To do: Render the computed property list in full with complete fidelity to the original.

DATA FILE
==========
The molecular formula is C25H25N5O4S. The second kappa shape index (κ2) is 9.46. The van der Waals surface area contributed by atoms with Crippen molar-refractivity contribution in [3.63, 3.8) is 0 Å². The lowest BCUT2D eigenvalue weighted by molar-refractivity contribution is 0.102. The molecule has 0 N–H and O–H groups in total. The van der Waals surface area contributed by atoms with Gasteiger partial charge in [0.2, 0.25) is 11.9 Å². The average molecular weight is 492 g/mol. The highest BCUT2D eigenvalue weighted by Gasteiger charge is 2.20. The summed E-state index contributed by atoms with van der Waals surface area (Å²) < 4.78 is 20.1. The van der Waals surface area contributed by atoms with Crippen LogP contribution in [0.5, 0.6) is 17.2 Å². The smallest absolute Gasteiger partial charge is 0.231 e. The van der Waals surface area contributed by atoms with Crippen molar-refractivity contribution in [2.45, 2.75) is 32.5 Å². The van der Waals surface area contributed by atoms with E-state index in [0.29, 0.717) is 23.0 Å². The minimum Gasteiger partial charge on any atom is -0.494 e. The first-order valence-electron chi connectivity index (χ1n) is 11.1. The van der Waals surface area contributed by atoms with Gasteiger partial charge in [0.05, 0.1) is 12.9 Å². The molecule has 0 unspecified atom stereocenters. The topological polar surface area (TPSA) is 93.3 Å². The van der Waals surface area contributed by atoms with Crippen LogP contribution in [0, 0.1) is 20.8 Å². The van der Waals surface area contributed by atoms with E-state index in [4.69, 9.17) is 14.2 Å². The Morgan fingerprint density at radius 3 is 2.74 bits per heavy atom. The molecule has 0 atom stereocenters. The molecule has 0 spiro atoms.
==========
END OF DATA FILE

The molecular formula is C25H25N5O4S. The second kappa shape index (κ2) is 9.46. The van der Waals surface area contributed by atoms with Crippen molar-refractivity contribution in [3.63, 3.8) is 0 Å². The lowest BCUT2D eigenvalue weighted by molar-refractivity contribution is 0.102. The molecule has 0 N–H and O–H groups in total. The van der Waals surface area contributed by atoms with Gasteiger partial charge in [0.2, 0.25) is 11.9 Å². The average molecular weight is 492 g/mol. The highest BCUT2D eigenvalue weighted by Gasteiger charge is 2.20. The summed E-state index contributed by atoms with van der Waals surface area (Å²) < 4.78 is 20.1. The van der Waals surface area contributed by atoms with Crippen LogP contribution in [0.5, 0.6) is 17.2 Å². The smallest absolute Gasteiger partial charge is 0.231 e. The van der Waals surface area contributed by atoms with Crippen molar-refractivity contribution in [2.45, 2.75) is 32.5 Å². The van der Waals surface area contributed by atoms with E-state index in [0.29, 0.717) is 23.0 Å². The minimum Gasteiger partial charge on any atom is -0.494 e. The first-order valence-electron chi connectivity index (χ1n) is 11.1. The van der Waals surface area contributed by atoms with Gasteiger partial charge in [0.05, 0.1) is 12.9 Å². The molecule has 0 unspecified atom stereocenters. The topological polar surface area (TPSA) is 93.3 Å². The van der Waals surface area contributed by atoms with Crippen LogP contribution in [0, 0.1) is 20.8 Å². The van der Waals surface area contributed by atoms with E-state index in [4.69, 9.17) is 14.2 Å². The Morgan fingerprint density at radius 3 is 2.74 bits per heavy atom. The molecule has 0 atom stereocenters. The molecule has 0 spiro atoms.